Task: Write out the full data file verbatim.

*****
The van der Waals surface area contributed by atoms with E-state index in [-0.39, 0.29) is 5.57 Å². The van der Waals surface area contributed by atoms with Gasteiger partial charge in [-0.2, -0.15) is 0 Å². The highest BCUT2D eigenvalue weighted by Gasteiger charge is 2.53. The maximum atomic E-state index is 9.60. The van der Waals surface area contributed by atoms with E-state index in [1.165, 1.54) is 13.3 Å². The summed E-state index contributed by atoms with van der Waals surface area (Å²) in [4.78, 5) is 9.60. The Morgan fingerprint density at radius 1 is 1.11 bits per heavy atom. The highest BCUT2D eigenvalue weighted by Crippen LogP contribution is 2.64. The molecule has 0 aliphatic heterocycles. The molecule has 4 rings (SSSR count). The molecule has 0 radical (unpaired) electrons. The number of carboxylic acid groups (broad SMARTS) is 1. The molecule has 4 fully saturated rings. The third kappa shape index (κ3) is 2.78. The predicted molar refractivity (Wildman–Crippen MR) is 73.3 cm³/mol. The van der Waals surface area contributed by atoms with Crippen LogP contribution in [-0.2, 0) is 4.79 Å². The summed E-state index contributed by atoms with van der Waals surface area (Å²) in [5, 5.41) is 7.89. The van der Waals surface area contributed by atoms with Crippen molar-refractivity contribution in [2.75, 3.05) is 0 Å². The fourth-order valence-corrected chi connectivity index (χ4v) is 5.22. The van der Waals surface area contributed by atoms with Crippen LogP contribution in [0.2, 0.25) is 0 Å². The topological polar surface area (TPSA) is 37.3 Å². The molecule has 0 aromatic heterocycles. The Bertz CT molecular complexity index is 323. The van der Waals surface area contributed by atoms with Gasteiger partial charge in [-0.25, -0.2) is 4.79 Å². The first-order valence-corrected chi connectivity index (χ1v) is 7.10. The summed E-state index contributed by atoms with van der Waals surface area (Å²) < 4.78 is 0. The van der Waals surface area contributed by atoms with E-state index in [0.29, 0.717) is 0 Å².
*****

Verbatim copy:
The van der Waals surface area contributed by atoms with E-state index in [-0.39, 0.29) is 5.57 Å². The van der Waals surface area contributed by atoms with Gasteiger partial charge in [-0.2, -0.15) is 0 Å². The highest BCUT2D eigenvalue weighted by Gasteiger charge is 2.53. The maximum atomic E-state index is 9.60. The van der Waals surface area contributed by atoms with E-state index in [1.165, 1.54) is 13.3 Å². The summed E-state index contributed by atoms with van der Waals surface area (Å²) in [4.78, 5) is 9.60. The Morgan fingerprint density at radius 1 is 1.11 bits per heavy atom. The highest BCUT2D eigenvalue weighted by Crippen LogP contribution is 2.64. The molecule has 0 aliphatic heterocycles. The molecule has 4 rings (SSSR count). The molecule has 0 radical (unpaired) electrons. The number of carboxylic acid groups (broad SMARTS) is 1. The molecule has 4 fully saturated rings. The third kappa shape index (κ3) is 2.78. The predicted molar refractivity (Wildman–Crippen MR) is 73.3 cm³/mol. The van der Waals surface area contributed by atoms with Crippen LogP contribution in [-0.2, 0) is 4.79 Å². The summed E-state index contributed by atoms with van der Waals surface area (Å²) in [5, 5.41) is 7.89. The van der Waals surface area contributed by atoms with Crippen molar-refractivity contribution in [2.75, 3.05) is 0 Å². The fourth-order valence-corrected chi connectivity index (χ4v) is 5.22. The van der Waals surface area contributed by atoms with Crippen LogP contribution in [0.2, 0.25) is 0 Å². The topological polar surface area (TPSA) is 37.3 Å². The molecule has 0 aromatic heterocycles. The Bertz CT molecular complexity index is 323. The van der Waals surface area contributed by atoms with Gasteiger partial charge in [-0.25, -0.2) is 4.79 Å². The first-order valence-corrected chi connectivity index (χ1v) is 7.10. The summed E-state index contributed by atoms with van der Waals surface area (Å²) < 4.78 is 0. The van der Waals surface area contributed by atoms with E-state index in [0.29, 0.717) is 0 Å².